Sun, mud crabs and hula: market day in a French island town
It’s 9am and the sweat is already beginning to bead on my brow as we walk into the Pouembout Grand Marché. Today the RT1, the main highway from Nouméa to the northern tip of New Caledonia, is closed and detours are in place.
The reason? The 12th anniversary of the Pouembout Grande Marché. A special day-long street festival has begun on this dazzingly and very warm Saturday morning, as New Caledonians and expats come together to celebrate.
I have learnt many things about this tropical French territory during the months I have lived here as an expat. One is that its people love a market. Happily, markets are one of my favourite things in which to indulge. And unlike the usual modest fare at the weekly Saturday market, today’s bumper market is a wonderful mélange of local produce, second-hand items, hot snacks, plants, stalls of new trinkets and clothes, and of course, music and entertainment. Quel bonheur!
The dulcet strains of French language country music fill the air, mingling with the smoky aromas of barbequing meat. A stall of jewellery, many made from shells, wood and semi-precious stones, is tempting me. I pick up a ring made from a seashell, topped with many naturally occurring spiny points.
« Cette bague est très dangereuse, non? » I joke with the stallholder. She laughs and we move on.
My heart gives a little flutter as I spot a lovely shaded stall, laden with lush green plants. I have spied little pots of menthe. Mint is not easily come by in New Caledonia so I scoop up the nearest pot as quick as a wink. To round out my fledgling herb garden at home I also buy a healthy pot of persil. I’m happy with my garden treasures and we keep wandering, stopping occasionally to chat to friends and neighbours.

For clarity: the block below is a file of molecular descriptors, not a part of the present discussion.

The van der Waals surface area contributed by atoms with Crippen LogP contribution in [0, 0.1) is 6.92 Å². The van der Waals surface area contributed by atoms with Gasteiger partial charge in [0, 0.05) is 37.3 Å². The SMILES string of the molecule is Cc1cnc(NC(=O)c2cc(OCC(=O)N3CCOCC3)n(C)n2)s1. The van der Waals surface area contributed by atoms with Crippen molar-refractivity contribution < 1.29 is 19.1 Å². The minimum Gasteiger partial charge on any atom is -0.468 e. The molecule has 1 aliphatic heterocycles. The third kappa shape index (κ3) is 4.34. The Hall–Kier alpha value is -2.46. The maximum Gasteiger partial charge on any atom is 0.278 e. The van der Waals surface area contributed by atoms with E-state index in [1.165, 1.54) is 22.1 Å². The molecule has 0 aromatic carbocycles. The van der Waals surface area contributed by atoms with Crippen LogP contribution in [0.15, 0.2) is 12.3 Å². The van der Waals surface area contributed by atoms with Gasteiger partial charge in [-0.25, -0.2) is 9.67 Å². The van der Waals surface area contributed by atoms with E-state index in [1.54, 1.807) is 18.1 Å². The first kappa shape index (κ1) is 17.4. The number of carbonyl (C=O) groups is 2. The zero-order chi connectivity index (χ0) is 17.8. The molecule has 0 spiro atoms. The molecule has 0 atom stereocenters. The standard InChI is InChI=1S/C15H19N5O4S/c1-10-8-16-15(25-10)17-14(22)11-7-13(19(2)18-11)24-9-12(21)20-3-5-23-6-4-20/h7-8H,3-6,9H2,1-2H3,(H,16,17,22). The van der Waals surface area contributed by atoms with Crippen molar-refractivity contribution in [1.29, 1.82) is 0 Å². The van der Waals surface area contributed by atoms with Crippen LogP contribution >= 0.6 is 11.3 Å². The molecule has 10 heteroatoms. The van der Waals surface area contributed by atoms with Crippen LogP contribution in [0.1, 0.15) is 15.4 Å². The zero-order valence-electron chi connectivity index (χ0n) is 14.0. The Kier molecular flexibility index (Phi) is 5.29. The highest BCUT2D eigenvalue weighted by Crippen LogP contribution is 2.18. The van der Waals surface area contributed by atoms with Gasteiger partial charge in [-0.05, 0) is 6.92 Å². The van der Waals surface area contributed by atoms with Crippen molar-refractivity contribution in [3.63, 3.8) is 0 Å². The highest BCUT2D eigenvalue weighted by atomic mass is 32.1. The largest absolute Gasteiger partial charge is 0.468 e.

There are several stalls groaning with many jars and bottles of wondrous homemade treats and condiments. Sirop de citron, sirop de miel and sirop d’hibiscus are particularly popular, easily identifiable in whisky bottles.
Various jars of pickles adorn the clothed tables, including jars of achard crabe which is pickled crab meat, loaded with garlic and spices and fabulous on a fresh crust of baguette.
Further on, under the shade of a large tree, is a group of local kanak women with produce for sale. Among them is igname, or yam, a locally grown root vegetable which is a kanak food staple.
Other stalls boast boxes of chokos, pumpkins and live trussed mud crabs which are caught locally among the mangroves and mudflats.
There is a flurry of excitement when music strikes up and a hula troupe from a neighbouring town take to the stage in the middle of the street. The gorgeous dancing of the girls in their skirts, long hair flowing, hands and hips in unison to French and New Caledonian pop beats, confirms the relaxed and joyous celebration underway.
We watch and cheer with some neighbourhood friends, enjoying the community vibe. The sun is high in the sky and people are still arriving but unfortunately it is time for my tired children (and their foot-weary parents) to return home. But I am counting the days – and my francs – until the next Grand Marché!Images:
1. A selection of jewellery made from natural elements at Pouembout market stall.
2. The stall where I made the happy discovery of pots of menthe and persil.
3. ‘Confitures achards sirops’ for sale at many market stalls.
4. Kanak ladies rest in the shade while offering igname for sale.
5. Live mud crabs for sale.
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